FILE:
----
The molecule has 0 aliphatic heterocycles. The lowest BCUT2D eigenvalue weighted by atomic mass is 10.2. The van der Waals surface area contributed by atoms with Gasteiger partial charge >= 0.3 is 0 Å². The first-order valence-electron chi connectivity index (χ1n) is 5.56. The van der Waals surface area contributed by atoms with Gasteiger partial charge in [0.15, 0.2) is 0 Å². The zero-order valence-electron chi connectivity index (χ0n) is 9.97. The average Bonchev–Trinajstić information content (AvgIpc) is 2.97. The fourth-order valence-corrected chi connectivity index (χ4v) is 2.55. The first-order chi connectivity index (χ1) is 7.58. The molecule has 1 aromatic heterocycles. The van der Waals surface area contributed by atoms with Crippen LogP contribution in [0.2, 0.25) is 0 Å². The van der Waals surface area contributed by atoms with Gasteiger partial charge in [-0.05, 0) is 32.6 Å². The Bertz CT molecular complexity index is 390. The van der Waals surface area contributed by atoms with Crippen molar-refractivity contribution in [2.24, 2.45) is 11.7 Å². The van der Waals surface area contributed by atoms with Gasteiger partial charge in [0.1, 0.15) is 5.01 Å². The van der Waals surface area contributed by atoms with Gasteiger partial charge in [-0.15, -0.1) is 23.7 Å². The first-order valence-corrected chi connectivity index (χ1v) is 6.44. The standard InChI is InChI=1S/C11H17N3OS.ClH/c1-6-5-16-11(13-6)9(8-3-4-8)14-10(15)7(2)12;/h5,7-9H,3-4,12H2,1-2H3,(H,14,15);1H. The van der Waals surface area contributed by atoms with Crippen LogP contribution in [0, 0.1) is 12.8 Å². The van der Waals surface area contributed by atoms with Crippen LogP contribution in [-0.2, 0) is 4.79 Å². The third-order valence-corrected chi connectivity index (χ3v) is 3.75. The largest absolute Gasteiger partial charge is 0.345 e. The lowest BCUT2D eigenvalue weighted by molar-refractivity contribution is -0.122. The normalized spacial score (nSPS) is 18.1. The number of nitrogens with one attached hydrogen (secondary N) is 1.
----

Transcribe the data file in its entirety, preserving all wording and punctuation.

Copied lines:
The molecule has 0 aliphatic heterocycles. The lowest BCUT2D eigenvalue weighted by atomic mass is 10.2. The van der Waals surface area contributed by atoms with Gasteiger partial charge >= 0.3 is 0 Å². The first-order valence-electron chi connectivity index (χ1n) is 5.56. The van der Waals surface area contributed by atoms with Gasteiger partial charge in [0.15, 0.2) is 0 Å². The zero-order valence-electron chi connectivity index (χ0n) is 9.97. The average Bonchev–Trinajstić information content (AvgIpc) is 2.97. The fourth-order valence-corrected chi connectivity index (χ4v) is 2.55. The first-order chi connectivity index (χ1) is 7.58. The molecule has 1 aromatic heterocycles. The van der Waals surface area contributed by atoms with Crippen LogP contribution in [0.2, 0.25) is 0 Å². The van der Waals surface area contributed by atoms with Gasteiger partial charge in [-0.05, 0) is 32.6 Å². The Bertz CT molecular complexity index is 390. The van der Waals surface area contributed by atoms with Crippen molar-refractivity contribution in [2.24, 2.45) is 11.7 Å². The van der Waals surface area contributed by atoms with Gasteiger partial charge in [0.1, 0.15) is 5.01 Å². The van der Waals surface area contributed by atoms with Gasteiger partial charge in [-0.15, -0.1) is 23.7 Å². The first-order valence-corrected chi connectivity index (χ1v) is 6.44. The standard InChI is InChI=1S/C11H17N3OS.ClH/c1-6-5-16-11(13-6)9(8-3-4-8)14-10(15)7(2)12;/h5,7-9H,3-4,12H2,1-2H3,(H,14,15);1H. The van der Waals surface area contributed by atoms with Crippen LogP contribution in [0, 0.1) is 12.8 Å². The van der Waals surface area contributed by atoms with Crippen LogP contribution in [-0.2, 0) is 4.79 Å². The third-order valence-corrected chi connectivity index (χ3v) is 3.75. The largest absolute Gasteiger partial charge is 0.345 e. The lowest BCUT2D eigenvalue weighted by molar-refractivity contribution is -0.122. The normalized spacial score (nSPS) is 18.1. The number of nitrogens with one attached hydrogen (secondary N) is 1.